Femtosecond real-time probing of reactions. IX. Hydrogen-atom transfer
The real-time dynamics of hydrogen-atom-transfer processes under collisionless conditions are studied using femtosecond depletion techniques. The experiments focus on the methyl salicylate system, which exhibits ultrafast hydrogen motion between two oxygen atoms due to molecular tautomerization, loosely referred to as intramolecular ''proton'' transfer. To test for tunneling and mass effects on the excited potential surface, we also studied deuterium and methyl-group substitutions. We observe that the motion of the hydrogen, under collisionless conditions, takes place within 60 fs. At longer times, on the picosecond time scale, the hydrogen-transferred form decays with a threshold of 15.5 kJ/mol; this decay behavior was observed up to a total vibrational energy of approximately 7200 cm-1. The observed dynamics provide the global nature of the motion, which takes into account bonding before and after the motion, and the evolution of the wave packet from the initial nonequilibrium state to the transferred form along the O-H-O reaction coordinate. The vibrational periods (2pi/omega) of the relevant modes range from 13 fs (the OH stretch) to 190 fs (the low-frequency distortion) and the motion involves (in part) these coordinates. The intramolecular vibrational-energy redistribution dynamics at longer times are important to the hydrogen-bond dissociation and to the nonradiative decay of the hydrogen-transferred form.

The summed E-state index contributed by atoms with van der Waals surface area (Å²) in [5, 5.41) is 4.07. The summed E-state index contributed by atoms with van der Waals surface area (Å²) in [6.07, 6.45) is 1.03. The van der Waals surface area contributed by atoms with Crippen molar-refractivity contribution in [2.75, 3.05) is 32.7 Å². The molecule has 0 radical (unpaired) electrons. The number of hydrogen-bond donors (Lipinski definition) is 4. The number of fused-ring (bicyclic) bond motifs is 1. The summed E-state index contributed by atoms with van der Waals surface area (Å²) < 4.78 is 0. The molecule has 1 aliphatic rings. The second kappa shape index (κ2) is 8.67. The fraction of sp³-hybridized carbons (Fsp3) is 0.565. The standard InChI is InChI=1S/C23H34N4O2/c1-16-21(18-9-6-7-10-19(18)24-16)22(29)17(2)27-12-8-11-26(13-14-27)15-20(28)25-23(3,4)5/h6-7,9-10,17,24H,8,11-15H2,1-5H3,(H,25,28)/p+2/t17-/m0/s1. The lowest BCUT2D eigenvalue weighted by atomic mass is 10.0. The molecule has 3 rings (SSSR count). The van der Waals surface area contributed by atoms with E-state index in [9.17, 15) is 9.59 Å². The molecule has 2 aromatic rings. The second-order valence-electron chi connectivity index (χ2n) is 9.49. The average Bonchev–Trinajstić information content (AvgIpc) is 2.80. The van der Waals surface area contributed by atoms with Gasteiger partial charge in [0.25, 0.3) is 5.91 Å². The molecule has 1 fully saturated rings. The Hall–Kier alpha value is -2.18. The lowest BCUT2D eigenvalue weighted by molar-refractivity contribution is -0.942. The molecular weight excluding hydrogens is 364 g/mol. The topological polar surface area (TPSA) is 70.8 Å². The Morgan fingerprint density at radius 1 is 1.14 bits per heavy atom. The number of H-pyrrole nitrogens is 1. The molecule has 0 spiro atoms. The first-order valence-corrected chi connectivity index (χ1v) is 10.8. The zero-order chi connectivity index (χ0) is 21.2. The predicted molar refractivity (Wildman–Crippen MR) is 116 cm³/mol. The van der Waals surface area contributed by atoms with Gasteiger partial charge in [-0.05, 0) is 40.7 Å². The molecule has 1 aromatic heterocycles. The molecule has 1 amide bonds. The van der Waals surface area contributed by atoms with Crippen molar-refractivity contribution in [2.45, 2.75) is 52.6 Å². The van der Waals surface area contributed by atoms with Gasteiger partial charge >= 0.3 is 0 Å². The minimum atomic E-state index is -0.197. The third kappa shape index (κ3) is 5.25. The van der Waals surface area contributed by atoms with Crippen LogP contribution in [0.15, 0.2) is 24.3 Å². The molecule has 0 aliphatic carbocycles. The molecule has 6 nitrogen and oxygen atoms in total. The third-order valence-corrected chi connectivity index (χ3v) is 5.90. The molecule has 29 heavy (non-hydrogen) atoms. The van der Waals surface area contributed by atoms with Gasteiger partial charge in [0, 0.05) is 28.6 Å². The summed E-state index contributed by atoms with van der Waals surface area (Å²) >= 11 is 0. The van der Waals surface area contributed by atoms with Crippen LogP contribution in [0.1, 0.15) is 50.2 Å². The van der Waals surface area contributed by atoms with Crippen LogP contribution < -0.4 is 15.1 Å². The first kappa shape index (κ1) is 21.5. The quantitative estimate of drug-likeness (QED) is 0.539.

Additional Information© 1992 American Institute of Physics. Received 15 July 1992; accepted 9 September 1992. This work was supported by a grant from the Air Force Office of Scientific Research and by the National Science Foundation. We wish to thank Dr. R. M. Bowman for his initial help with the depletion experiments. We also thank Professors M. Okumura and W. Miller for helpful discussions.
Published - HERjcp92.pdf